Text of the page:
- Putting Your Children Before Your Spouse: According to Dr. James Connelly, Executive Director of City care counseling in Omaha, Nebraska, “Families begin with the marriage couple as primary. When a spouse places the child’s needs above either their own or their spouse’s, it creates an unhealthy dynamic in the balance of power.” He acknowledges there are certain life situations, like when a child becomes ill, where this must occur, and yet, encourages us to prioritize our marriage. “This is perhaps a milder version of infidelity; a breach in the vow to give oneself fully and preeminently to each other,” he says. “Child-cheating can result in similar consequences to emotional or physical adultery. To remedy or avoid this dynamic, parents need to recognize and make every effort to meet each other’s needs first, and work in tandem to find ways to meet the needs of their children.” When our daughter was young, I literally failed in this area. I was a new mom, incredibly insecure, and completely smitten with our little girl. My husband and I both were, and though we also loved one another, I tended to push him aside in my efforts to be a “perfect mom.” If he and I were in the middle of a conversation and she needed something, I’d immediately disengage to run to her aid. Often, she’d sit between us at church and during dinner, and before long, my husband began to feel like an afterthought. At times, he event felt like an annoyance. But then one evening, as he started to sit beside me in a restaurant booth, our daughter quickly bolted between us, and I saw a flash of pain on my husband’s face. In that moment, I became painfully aware of how I had consistently devalued him, hurt him, and it broke my heart. I knew if I didn’t start behaving differently, I’d break our marriage as well. From that moment on, I began to put my husband first, knowing if I did that, our marriage would be stronger, and we’d all win.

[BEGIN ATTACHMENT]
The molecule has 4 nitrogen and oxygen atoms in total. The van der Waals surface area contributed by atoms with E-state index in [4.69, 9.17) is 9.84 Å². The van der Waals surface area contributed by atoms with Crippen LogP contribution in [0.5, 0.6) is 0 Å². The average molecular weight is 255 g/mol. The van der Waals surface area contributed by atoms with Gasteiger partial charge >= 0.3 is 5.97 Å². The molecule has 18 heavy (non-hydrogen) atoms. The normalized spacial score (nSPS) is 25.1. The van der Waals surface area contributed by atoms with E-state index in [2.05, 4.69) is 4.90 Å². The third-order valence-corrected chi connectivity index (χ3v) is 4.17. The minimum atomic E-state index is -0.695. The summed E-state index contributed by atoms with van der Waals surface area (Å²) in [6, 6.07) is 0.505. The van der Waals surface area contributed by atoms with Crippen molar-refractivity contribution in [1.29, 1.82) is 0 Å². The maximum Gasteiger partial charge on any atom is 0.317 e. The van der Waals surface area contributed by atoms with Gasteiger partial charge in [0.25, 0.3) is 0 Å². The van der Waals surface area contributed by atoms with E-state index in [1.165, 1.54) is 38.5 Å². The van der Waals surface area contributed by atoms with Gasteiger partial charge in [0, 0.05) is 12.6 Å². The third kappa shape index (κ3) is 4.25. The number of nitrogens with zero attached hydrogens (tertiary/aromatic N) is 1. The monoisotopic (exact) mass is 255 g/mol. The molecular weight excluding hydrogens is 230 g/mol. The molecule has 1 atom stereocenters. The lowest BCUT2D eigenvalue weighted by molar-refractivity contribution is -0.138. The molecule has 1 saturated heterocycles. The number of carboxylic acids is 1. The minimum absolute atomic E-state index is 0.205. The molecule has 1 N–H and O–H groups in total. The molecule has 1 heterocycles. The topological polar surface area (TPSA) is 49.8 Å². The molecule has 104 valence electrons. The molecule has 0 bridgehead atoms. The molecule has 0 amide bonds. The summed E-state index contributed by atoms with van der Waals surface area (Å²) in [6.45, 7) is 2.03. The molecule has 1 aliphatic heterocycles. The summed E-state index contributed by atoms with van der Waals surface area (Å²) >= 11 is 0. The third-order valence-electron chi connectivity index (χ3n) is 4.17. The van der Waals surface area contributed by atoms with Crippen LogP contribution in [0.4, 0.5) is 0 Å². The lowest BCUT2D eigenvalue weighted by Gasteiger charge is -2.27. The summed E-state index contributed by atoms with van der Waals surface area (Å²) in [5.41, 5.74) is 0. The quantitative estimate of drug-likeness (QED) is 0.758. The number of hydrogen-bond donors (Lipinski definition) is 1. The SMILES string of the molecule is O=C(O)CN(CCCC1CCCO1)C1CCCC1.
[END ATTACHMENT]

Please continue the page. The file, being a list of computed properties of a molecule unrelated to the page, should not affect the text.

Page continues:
- Maintaining Harmful Friendships: Our attitude and perception is greatly influenced by those with whom we spend the most time with. For this reason, it’s imperative that we choose our friends carefully. This is doubly important if our marriage is struggling. According to Pastor Gayer, our friend choices can have a huge impact on how we view our marital relationship. “Friends that encourage you to complain about your spouse cause you to look for [their] faults rather than celebrating their strengths.” Early in my marriage, I spent time with a group of women who tended to be negative and critical of their husbands. I noticed, after spending an afternoon listening to their marital frustrations, my attitude started to sour. I returned home frustrated, prideful, and selfish, and often, with boxing gloves on. Instead of celebrating the positives in my husband and our marriage, I began to focus on the perceived negative. As I did, I grew increasingly discontent. The solution? I soon realized I needed to be more selective in my friendships, choosing to build relationships with women who pointed me toward my spouse and Christ.
- Threats: When we read of the first marital relationship in human history, we are told the man and the woman was naked and unashamed. I believe this verse speaks to much more than Adam and Eve’s state of undress and involves a deep and authentic transparency, one where they could reveal who their core selves without fear of rejection and abandonment. To put it another way, love thrives when fear dies. I believe a strong case can be made for the converse as well, because intimacy and self-protection are mutually exclusive. According to Pastor Gayer, threats form a wedge between a husband and wife. “Marriage is intended to be a place of intimacy,” he says, “You are doing life with someone who sees you at your best… and your worst. [Who] knows everything about you; there isn’t much space to hide. Anytime we threaten our spouse with divorce, etc., it creates an atmosphere of fear [instead of] safety. Then [our spouse] is not motivated to be vulnerable with us, and it begins to put distance between us and the person we are supposed to be close to.” Thriving marriages take a lot of intentional care, care that may feel unnatural to many of us. In our selfish, individualistic culture, our tendency is to focus on our needs and desires, leaving our marriage to wither. More than that, we can allow negative patterns of behavior to form an emotional wall between us and the one person God intends us to be closest to. But by avoiding destructive behavior and instead, focusing on those things that foster increased intimacy, we can create the kind of marriage both we and our spouse need. - By Danjuma Iliya.